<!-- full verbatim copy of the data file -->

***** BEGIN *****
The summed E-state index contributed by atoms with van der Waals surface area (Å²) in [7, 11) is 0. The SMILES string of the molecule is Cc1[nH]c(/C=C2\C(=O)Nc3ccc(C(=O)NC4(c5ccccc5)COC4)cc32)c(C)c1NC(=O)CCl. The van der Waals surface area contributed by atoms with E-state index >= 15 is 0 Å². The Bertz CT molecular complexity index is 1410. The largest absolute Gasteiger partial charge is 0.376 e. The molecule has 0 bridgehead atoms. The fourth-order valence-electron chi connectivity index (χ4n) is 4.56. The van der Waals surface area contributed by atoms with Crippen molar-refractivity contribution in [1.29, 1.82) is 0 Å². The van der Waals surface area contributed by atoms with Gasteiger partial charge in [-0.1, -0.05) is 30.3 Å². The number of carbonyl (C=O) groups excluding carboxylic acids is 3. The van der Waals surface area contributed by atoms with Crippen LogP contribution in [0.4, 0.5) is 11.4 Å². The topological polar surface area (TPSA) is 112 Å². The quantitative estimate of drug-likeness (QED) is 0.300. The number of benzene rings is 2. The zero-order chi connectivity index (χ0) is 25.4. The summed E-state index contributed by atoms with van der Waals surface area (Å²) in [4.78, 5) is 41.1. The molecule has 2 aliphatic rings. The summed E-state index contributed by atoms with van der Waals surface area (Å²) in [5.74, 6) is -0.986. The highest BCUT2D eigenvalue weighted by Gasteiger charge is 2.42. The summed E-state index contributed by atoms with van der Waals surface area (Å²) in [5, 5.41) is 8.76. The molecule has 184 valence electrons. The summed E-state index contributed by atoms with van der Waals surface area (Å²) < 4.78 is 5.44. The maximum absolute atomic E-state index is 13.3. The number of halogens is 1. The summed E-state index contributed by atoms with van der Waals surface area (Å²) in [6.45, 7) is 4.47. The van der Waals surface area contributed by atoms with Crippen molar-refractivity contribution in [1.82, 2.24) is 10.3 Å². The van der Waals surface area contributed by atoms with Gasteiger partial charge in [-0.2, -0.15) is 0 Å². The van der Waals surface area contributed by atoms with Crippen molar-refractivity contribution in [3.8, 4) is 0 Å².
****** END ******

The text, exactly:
The summed E-state index contributed by atoms with van der Waals surface area (Å²) in [7, 11) is 0. The SMILES string of the molecule is Cc1[nH]c(/C=C2\C(=O)Nc3ccc(C(=O)NC4(c5ccccc5)COC4)cc32)c(C)c1NC(=O)CCl. The van der Waals surface area contributed by atoms with E-state index >= 15 is 0 Å². The Bertz CT molecular complexity index is 1410. The largest absolute Gasteiger partial charge is 0.376 e. The molecule has 0 bridgehead atoms. The fourth-order valence-electron chi connectivity index (χ4n) is 4.56. The van der Waals surface area contributed by atoms with Crippen molar-refractivity contribution in [1.29, 1.82) is 0 Å². The van der Waals surface area contributed by atoms with Gasteiger partial charge in [-0.1, -0.05) is 30.3 Å². The number of carbonyl (C=O) groups excluding carboxylic acids is 3. The van der Waals surface area contributed by atoms with Crippen LogP contribution in [0.4, 0.5) is 11.4 Å². The topological polar surface area (TPSA) is 112 Å². The quantitative estimate of drug-likeness (QED) is 0.300. The number of benzene rings is 2. The zero-order chi connectivity index (χ0) is 25.4. The summed E-state index contributed by atoms with van der Waals surface area (Å²) in [4.78, 5) is 41.1. The molecule has 2 aliphatic rings. The summed E-state index contributed by atoms with van der Waals surface area (Å²) in [5.74, 6) is -0.986. The highest BCUT2D eigenvalue weighted by Gasteiger charge is 2.42. The summed E-state index contributed by atoms with van der Waals surface area (Å²) in [5, 5.41) is 8.76. The molecule has 184 valence electrons. The summed E-state index contributed by atoms with van der Waals surface area (Å²) < 4.78 is 5.44. The maximum absolute atomic E-state index is 13.3. The number of halogens is 1. The summed E-state index contributed by atoms with van der Waals surface area (Å²) in [6.45, 7) is 4.47. The van der Waals surface area contributed by atoms with Crippen molar-refractivity contribution in [1.82, 2.24) is 10.3 Å². The van der Waals surface area contributed by atoms with Gasteiger partial charge in [-0.2, -0.15) is 0 Å². The van der Waals surface area contributed by atoms with Crippen molar-refractivity contribution in [3.8, 4) is 0 Å².